How does he know? Daniel Silva may be the most clairvoyant writer of all time. In his book from 2016 he predicts ISIS terrorist attacks before they happened. So eerie were the predictions that Silva, in his preface, nearly delayed the publication of this book.
The Black Widow is the 16th adventure that involves art restorer/Israeli intelligence officer Gabriel Allon. Silva brings back in this novel some of his familiar characters and some new ones, his twins Irene and Raphael. As the novel opens, an explosion in Paris kills one of those characters from The Messenger and Gabriel inherits a very valuable painting. However, before taking possession of the painting, he must aid the French in the investigation and bringing the terrorists to justice.
He realizes that he must infiltrate the ISIS group and chooses a brilliant Israeli doctor, Natalie Mizrahi. She was originally born in France, but moved to Israel with her parents to whom she is still very close. Reluctant at first, she agrees to the plan as revenge for the death of her former boyfriend. With intensive training in the Muslim religion and way of life she assumes the identity of Leila Hadawi.
As the Israeli intelligence moves through the investigation, they identify the perpetrator of the attack as Saladin and it is up to Natalie/Leila to discover Saladin's true persona. In tense and pressure filled drama, she is asked to save Saladin's life when she is called to his compound after he is injured. She realizes that she could let the mastermind die and her self be killed because of it or she could save his life and allow him to continue to devise horrific terrorist plots. With every turn of the page, the reader is thrust into thrilling scenes and "edge of seat" events. From Paris to Paris to Jerusalem to Raqqa to Washington, the action builds as Natalie pursues her mission in outing Saladin and the Black Widow.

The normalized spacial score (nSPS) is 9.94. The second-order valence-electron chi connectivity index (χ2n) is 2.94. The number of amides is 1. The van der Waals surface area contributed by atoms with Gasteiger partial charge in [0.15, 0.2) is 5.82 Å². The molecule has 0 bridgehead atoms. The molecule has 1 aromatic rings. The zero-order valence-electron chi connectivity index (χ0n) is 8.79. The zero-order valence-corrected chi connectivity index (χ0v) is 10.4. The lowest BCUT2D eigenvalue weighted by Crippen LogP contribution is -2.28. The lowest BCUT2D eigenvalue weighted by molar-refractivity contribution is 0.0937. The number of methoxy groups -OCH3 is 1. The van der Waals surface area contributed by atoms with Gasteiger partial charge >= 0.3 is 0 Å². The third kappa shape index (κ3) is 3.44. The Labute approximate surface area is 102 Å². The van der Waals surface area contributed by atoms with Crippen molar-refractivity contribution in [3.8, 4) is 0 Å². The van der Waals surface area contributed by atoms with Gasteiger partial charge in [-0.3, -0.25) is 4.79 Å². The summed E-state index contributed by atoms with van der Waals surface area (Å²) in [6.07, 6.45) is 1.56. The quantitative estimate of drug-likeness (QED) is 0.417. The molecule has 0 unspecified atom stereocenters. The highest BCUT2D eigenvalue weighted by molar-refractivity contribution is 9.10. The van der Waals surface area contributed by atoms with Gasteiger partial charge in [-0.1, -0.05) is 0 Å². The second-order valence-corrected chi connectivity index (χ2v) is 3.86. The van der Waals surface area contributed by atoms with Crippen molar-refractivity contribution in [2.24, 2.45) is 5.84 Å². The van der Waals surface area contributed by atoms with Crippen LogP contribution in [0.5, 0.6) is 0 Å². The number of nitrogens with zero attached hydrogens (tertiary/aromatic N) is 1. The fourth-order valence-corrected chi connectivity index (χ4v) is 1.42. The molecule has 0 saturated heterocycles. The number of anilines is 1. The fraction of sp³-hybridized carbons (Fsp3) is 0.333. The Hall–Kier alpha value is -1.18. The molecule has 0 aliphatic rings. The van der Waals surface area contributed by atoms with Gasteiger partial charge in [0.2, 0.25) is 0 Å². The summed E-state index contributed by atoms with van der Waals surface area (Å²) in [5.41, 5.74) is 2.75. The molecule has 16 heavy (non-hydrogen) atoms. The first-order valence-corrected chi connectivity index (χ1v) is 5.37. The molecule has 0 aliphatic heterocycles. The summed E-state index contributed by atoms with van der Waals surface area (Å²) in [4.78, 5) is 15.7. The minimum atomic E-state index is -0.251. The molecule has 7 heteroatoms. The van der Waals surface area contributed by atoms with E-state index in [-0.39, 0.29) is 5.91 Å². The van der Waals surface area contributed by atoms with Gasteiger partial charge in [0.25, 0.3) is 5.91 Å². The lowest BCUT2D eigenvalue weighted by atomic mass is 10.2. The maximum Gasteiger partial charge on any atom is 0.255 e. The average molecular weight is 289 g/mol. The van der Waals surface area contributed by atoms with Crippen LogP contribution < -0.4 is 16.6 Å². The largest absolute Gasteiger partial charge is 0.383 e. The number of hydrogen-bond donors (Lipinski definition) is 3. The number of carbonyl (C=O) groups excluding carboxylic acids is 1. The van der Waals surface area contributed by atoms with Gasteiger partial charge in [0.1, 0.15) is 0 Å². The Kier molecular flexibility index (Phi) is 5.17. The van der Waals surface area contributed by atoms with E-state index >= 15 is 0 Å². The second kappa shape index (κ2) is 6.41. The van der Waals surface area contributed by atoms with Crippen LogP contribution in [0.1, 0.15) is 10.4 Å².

As in all of Silva's books, if one divulges more of the plot, the suspense is spoiled for those who read. Suffice it to say, that once started, the reader will not rest until it is finished. Daniel Silva does not hide his political bias in any of his novels, and this one is no exception. His contempt for the soft treatment of ISIS by the Obama administration is obvious. One of the author's most skillful hallmarks is his ability to develop characters. In this novel, Natalie's personality is well developed and crafted. Readers understand her dilemma, appreciate the moral and ethical decisions she must make while still developing an empathy for the warring sides in the Middle East.
Although The Black Widow could be read as a stand-alone novel, one would be cheating him/herself if the other 15 had not been read. Having just finished this book, Silva's new one just arrived on my doorstep and I cannot wait to crack it open. Daniel Silva is a genius.